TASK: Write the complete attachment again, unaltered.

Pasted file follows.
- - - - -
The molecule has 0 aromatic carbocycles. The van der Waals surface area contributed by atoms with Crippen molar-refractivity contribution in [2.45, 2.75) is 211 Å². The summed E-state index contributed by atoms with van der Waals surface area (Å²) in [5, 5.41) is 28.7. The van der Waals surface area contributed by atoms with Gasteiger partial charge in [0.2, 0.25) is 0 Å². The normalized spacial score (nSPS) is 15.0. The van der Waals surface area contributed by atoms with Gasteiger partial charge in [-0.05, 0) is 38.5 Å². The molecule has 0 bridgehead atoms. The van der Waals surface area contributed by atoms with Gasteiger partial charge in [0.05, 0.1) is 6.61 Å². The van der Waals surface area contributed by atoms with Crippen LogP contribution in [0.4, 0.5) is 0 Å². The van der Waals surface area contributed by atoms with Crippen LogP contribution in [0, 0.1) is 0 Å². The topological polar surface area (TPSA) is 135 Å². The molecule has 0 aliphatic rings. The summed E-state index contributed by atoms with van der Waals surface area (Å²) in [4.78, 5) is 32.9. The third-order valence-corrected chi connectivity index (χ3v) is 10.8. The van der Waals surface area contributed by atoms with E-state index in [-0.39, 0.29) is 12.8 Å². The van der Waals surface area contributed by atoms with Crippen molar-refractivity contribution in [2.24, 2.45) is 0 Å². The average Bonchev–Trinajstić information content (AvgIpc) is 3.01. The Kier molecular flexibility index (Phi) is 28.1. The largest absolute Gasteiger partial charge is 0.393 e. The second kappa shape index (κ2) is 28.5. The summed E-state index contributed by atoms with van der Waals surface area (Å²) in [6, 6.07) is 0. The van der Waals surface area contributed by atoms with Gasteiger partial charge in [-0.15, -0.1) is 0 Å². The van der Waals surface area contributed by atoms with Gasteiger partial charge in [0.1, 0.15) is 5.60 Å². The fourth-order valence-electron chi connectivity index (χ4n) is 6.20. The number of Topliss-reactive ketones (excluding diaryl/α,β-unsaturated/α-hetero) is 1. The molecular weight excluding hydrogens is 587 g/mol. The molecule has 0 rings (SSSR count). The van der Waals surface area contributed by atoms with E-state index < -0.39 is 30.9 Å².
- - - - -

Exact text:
The molecule has 0 aromatic carbocycles. The van der Waals surface area contributed by atoms with Crippen molar-refractivity contribution in [2.45, 2.75) is 211 Å². The summed E-state index contributed by atoms with van der Waals surface area (Å²) in [5, 5.41) is 28.7. The van der Waals surface area contributed by atoms with Gasteiger partial charge in [0.2, 0.25) is 0 Å². The normalized spacial score (nSPS) is 15.0. The van der Waals surface area contributed by atoms with Gasteiger partial charge in [-0.05, 0) is 38.5 Å². The molecule has 0 bridgehead atoms. The van der Waals surface area contributed by atoms with Gasteiger partial charge in [0.05, 0.1) is 6.61 Å². The van der Waals surface area contributed by atoms with Crippen LogP contribution in [0.4, 0.5) is 0 Å². The van der Waals surface area contributed by atoms with Crippen LogP contribution in [0, 0.1) is 0 Å². The topological polar surface area (TPSA) is 135 Å². The molecule has 0 aliphatic rings. The summed E-state index contributed by atoms with van der Waals surface area (Å²) in [4.78, 5) is 32.9. The third-order valence-corrected chi connectivity index (χ3v) is 10.8. The van der Waals surface area contributed by atoms with E-state index in [-0.39, 0.29) is 12.8 Å². The van der Waals surface area contributed by atoms with Crippen molar-refractivity contribution in [2.24, 2.45) is 0 Å². The average Bonchev–Trinajstić information content (AvgIpc) is 3.01. The Kier molecular flexibility index (Phi) is 28.1. The largest absolute Gasteiger partial charge is 0.393 e. The second kappa shape index (κ2) is 28.5. The summed E-state index contributed by atoms with van der Waals surface area (Å²) in [6, 6.07) is 0. The van der Waals surface area contributed by atoms with Gasteiger partial charge in [-0.15, -0.1) is 0 Å². The van der Waals surface area contributed by atoms with Gasteiger partial charge in [0.1, 0.15) is 5.60 Å². The fourth-order valence-electron chi connectivity index (χ4n) is 6.20. The number of Topliss-reactive ketones (excluding diaryl/α,β-unsaturated/α-hetero) is 1. The molecular weight excluding hydrogens is 587 g/mol. The molecule has 0 rings (SSSR count). The van der Waals surface area contributed by atoms with E-state index < -0.39 is 30.9 Å².